Howard M. Rensin
Palm Beach Gardens, FL

QCWA # 16015
Chapter 111
KC3D - Howard M. Rensin
First Call: WN2THU issued in 1957       Other Call(s): W2THU W3ECN

Member: South Florida DX Assoc., Florida Contest Group, West Palm Beach Amateur Radio Group, Palms West ARC, Potomac Valley Radio Club (PVRC), Columbia (Maryland) Amateur Radio Assoc. (CARA), QRP ARCI # 14682, NAQCC # 3738, SKCC # 10179, Life Member ARRL; QCWA # 16015 and Ten-Ten #: 25711. Grid: EL96wv.

Around the time I was 11 years old, I became a Cub Scout. I had seen crystal radios so my merit badge lead me directly to the crystal radio kit which was breadboarded on a cardboard photo layout of the parts. I then moved up to the one tube radio, which was an Air Champ kit that came in a cardboard box, through which the control shafts extended.

Shortly after that I received an Ed-U-Kit which was a metal chassis with three tube sockets punched into it along with other holes. The idea was that you started out building the first project; a one tube receiver, and then take it apart and used the parts and some of the other parts to move on to project number two and so on until you had build twenty such projects and had graduated to a three tube project.

The Ed-U-Kit did not have a transformer. It rectified the household voltage and used that as plate current. The filament voltage was developed by a resistance wire contained in the power cord that dropped the voltage from the household 110 to about 6 volts for the filaments. The cord heated up to a toasty level and I'll bet it would not pass the safety tests of today, but it was very effective.

As an adult who has been a bit of a nostalgia buff, I have gone back and obtained working versions of each of those kits and now keep them as part of a collection.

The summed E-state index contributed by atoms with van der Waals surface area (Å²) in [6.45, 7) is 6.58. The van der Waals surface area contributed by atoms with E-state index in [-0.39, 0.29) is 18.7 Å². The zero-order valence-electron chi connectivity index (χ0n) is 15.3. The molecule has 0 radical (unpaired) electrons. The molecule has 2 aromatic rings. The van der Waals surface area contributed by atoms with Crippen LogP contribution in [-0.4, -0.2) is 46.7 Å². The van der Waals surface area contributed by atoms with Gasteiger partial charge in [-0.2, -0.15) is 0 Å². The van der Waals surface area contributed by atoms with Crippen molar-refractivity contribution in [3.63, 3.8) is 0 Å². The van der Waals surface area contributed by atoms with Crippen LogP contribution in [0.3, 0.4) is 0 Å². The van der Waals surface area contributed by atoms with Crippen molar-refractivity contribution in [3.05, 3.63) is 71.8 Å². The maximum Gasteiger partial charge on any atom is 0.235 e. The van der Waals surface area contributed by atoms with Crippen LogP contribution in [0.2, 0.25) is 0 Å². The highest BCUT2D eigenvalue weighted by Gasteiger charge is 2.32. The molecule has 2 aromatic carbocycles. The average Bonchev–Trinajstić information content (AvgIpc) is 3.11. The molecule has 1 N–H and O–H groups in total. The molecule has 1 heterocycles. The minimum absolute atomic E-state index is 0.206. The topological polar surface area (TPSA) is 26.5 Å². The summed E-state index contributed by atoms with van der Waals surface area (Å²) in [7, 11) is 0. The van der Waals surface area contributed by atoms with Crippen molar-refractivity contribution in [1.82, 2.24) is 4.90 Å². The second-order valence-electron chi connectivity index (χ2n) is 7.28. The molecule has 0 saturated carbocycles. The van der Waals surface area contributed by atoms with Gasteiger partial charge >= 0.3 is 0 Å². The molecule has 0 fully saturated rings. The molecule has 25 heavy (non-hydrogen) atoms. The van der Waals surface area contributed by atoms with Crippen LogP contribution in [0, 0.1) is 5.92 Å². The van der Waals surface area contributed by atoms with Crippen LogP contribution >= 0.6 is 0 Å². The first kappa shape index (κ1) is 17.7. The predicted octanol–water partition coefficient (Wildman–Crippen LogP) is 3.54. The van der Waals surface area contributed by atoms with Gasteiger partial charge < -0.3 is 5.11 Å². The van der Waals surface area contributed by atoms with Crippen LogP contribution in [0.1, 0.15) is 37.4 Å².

I was issued my novice ticket on my 14th. birthday, July 31, 1957 in Syracuse, NY. Having passed my novice exam a few weeks earlier and first licensed as WN2THJ. I sent away for a Heathkit DX-35 and spent the better part of the summer trying to put it together. Fortunately, I had some help and finally got it working. I had purchased a Hallicrafter S-20R general coverage receiver from the father of a friend who lived across the street for $15. It drifted so badly, that every time I stopped transmitting and went to receive, it was a mystery where I would be listening. After a while I learned to let it warm up for a half an hour before starting a QSO. In those days, novices were limited to xtal controlled transmitters no greater than 75 watts. I had limited funds so I only bought one xtal and worked all my novice contacts on 7175 kHz.

The novice license then was only good for one year and not renewable. I upgraded to Technician and the call sign was changed to W2THJ but was not able to master the CW until much later in life.

When I moved to Maryland in 1964 I was assigned W3ECN which I kept until I upgraded to extra in 1980 and received the KC3D callsign. In those days you had to pass a 20 wpm Morse code test.

I was a member of the board of directors of the Columbia Amateur Radio Assoc. which is the club for Howard County, Maryland before my move to Florida in November of 2014. I was active in RACES, ARES and Field Day (joint effort by Columbia Amateur Radio Assoc. and Potomac Valley Radio Club) and have taken the lead in organizing a ham radio club at the local community college in Howard County, MD.

Since moving to Florida, I am the vice Pres. of Chapter 111 of the Palm Beach FL QCWA and a member of both the Palms West ARC and the West Palm ARG along with South Florida DX Assoc. I was on the nominating committee for QCWA national officers and directors in 2019.

My tower consists of a wooden 70 foot telephone pole that I had installed in my backyard and on which I have a Mosley Pro 67C-3 Yagi and a UHF/VHF vertical along with an 80/160 trap dipole. I installed metal steps in the pole so it can be easily climbed rather than having to use cleats. Adding the steps made it easier to climb than some towers. See below for photo of my tower.

My DXCC score is 259 per LoTW. I use an Orion OR2800 rotator and a Green Heron RT-21 controller. My current rig is a Yaesu FTDX 3000 D driving a Ameritron ALS -1306 solid state amp. Nice amp but touchy about what it likes to see. I use a Palstar HF-AUTO tuner to smooth things out for the Ameritron.

I have met many great friends and interesting people from ham radio. Radio was my first love (crystal set at age 7) and has always been a part of my life and hope always will.

Having moved to Florida in November of 2014, I have met a lot of the local hams and continuing to increase my DXCC count as well as contest activity.

KC3D - Howard M. Rensin

KC3D - Howard M. Rensin

KC3D - Howard M. Rensin

July 6, 2022